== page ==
NASA’s Juno probe performed its 43rd close flyby of Jupiter on July 5, 2022, analyzing the intricate hues and structure of the giant planet’s clouds.
These two photos were generated by citizen scientist Björn Jónsson using raw data from the JunoCam instrument aboard the spacecraft. When the raw photograph was acquired, Juno was roughly 3,300 miles (5,300 kilometres) above Jupiter’s cloud tops at a latitude of about 50 degrees. The north is rising. At the moment, the spacecraft was flying at around 130,000 mph (209,000 kilometres per hour) relative to the earth.
The first image (on the left) was altered to depict the colours seen by the human eye from Juno’s vantage point.
Jónsson digitally altered the second image (right) to boost colour saturation and contrast, sharpen small-scale features, and minimise compression artefacts and noise that are frequent in raw photographs.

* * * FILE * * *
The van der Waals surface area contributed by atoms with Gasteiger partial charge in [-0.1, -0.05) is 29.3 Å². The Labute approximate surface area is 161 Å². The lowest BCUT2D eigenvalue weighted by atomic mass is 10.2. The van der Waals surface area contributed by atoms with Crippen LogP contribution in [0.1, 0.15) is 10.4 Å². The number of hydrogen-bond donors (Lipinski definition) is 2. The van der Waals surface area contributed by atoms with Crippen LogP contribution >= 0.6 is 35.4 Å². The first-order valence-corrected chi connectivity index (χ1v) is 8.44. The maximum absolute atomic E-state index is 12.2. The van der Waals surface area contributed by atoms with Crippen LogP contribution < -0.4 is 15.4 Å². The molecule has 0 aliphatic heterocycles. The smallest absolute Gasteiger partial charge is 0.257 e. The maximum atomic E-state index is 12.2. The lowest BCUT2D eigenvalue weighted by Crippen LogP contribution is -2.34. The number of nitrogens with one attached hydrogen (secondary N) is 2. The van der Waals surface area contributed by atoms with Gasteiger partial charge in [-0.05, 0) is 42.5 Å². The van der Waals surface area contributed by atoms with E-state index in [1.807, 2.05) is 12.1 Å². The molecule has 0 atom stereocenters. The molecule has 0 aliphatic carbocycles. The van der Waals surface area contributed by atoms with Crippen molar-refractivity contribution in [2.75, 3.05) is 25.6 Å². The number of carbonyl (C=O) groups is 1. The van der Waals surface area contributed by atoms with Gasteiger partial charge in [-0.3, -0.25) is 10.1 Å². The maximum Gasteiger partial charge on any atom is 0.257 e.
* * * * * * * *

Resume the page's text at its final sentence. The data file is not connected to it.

This vividly exposes some of Jupiter’s most remarkable features, including colour variation due by changes in chemical composition, the three-dimensional character of Jupiter’s swirling vortices, and the little, bright “pop-up” clouds that occur in the upper atmosphere.
The raw photos from JunoCam are available for viewing and processing into image products at https://missionjuno.swri.edu/junocam/processing. NASA citizen science information can be found at https://science.nasa.gov/citizenscience and https://www.nasa.gov/solve/opportunities/citizenscience.
Juno can be found at https://www.nasa.gov/juno and https://missionjuno.swri.edu. More information about this discovery and other scientific findings may be found at https://www.missionjuno.swri.edu/science-findings.